The Seven Habits of Highly Effective People, The 80/20 Principle, The Four Hour Work Week. Corporate self-help aisles are full of books promising increased effectiveness with half the effort. Having historically been very cynical about ‘management’ books, I became a convert a couple of years ago when I read the infamous ‘magical’ Alan Carr’s Easy Way to Stop Smoking.
And I stopped, 13 years after starting, smoking at least ten a day, I just stopped. And I was freaked out to say the least, that a book could have such a direct impact on behaviour that I assumed was permanently ingrained. But it made me reconsider how sniffy I’d been about business books, and I decided that perhaps they might be worth a go.
I’ve read (or cheated using the abridged
1. Check emails twice a day – and no more than that. I’ll caveat this by saying it does depend on the sort of role you’re in, but more often than not, if something is urgent people will call you or come to see you, they won’t leave it to email. I check emails when I arrive at work at 9 am for an hour or so, and then again around 2 pm. I also endeavour to delete anything that’s been dealt with or doesn’t require action to keep my inbox clear.
2. Plan your day – this is easy to say, but so many people don’t do this. Outside of email checking and other meetings, at the beginning of the day, I plan in an hour at a time for specific tasks. Check out this article for why working in hour chunks with regular breaks makes you much more effective https://www.weforum.org/agenda/2017/05/your-8-hour-day-isnt-working-heres-why/
3. Resist any involvement with projects that don’t have a direct impact on your objectives - Again, it’s easy to say, but being stubborn to the point of selfish about what you will and won’t spend your time on is critical to being effective. I’ve spent a lot of time in previous roles bound up with projects that really shouldn’t have involved me, so as time has gone on I’ve become very strict about only spending time on things where I can add value, and it’s going to produce a result, everything else can wait.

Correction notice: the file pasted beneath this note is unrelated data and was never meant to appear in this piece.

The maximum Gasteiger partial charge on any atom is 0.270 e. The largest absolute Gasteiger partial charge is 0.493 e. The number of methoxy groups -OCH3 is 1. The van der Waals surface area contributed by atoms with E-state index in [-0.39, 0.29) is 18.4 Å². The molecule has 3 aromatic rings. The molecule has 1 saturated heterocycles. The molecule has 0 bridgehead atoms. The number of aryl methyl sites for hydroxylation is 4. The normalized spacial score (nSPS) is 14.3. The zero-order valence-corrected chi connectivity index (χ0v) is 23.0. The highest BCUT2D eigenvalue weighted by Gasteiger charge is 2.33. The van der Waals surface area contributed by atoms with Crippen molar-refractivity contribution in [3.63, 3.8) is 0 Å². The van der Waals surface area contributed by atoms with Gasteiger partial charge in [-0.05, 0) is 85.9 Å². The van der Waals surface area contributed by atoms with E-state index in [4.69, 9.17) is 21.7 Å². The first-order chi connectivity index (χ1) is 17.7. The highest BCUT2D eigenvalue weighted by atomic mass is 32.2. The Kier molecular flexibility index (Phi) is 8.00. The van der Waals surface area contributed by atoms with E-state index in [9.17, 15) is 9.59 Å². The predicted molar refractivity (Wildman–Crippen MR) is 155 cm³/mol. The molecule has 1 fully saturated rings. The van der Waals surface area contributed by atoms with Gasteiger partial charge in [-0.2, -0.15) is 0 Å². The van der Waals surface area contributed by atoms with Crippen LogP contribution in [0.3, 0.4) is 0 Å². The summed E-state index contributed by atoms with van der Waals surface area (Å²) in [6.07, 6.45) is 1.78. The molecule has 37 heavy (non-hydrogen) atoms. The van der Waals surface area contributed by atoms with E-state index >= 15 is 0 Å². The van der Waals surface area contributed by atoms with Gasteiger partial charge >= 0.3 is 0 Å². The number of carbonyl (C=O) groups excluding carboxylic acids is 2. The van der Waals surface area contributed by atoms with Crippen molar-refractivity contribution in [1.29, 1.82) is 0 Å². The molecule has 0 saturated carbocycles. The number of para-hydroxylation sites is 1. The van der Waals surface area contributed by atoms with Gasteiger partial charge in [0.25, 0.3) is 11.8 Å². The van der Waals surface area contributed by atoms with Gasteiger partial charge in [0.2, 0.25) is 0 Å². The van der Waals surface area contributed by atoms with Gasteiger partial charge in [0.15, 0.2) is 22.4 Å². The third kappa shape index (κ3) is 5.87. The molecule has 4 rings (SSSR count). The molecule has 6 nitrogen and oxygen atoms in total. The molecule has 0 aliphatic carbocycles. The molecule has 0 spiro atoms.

4. Where appropriate, discard the idea that being in the office for long hours means you’re more productive, as it doesn’t - Some of the most ineffective people I’ve worked with are the ones tied to their desks from 7 am to 10 at night. A few thoughts immediately occur to me, one, is that person only working on the valuable projects that impact their objectives, two, if not, is that because they’re under too much pressure and should they be pushing back and three, do they struggle with time management?
5. Clean desk – again sounds obvious, but I know very few people with a completely clear desk policy. I’ve insisted on it, I don’t have any personal items, pictures etc. Just a small pile of papers which need to be actioned or saved, and I have found that thinking clearly is much easier when my surroundings aren’t cluttered.
These are the rituals I’ve taken away from books and other advice and tried to implement into my day-to-day work, and they’ve been incredibly effective. At least a couple of times a day I bring my thoughts back to what me and my team are trying to achieve and I challenge myself to look at what I’ve been working on over the day, if that’s primarily admin or a distracting project, I bring myself back to core activity and plan another hour in.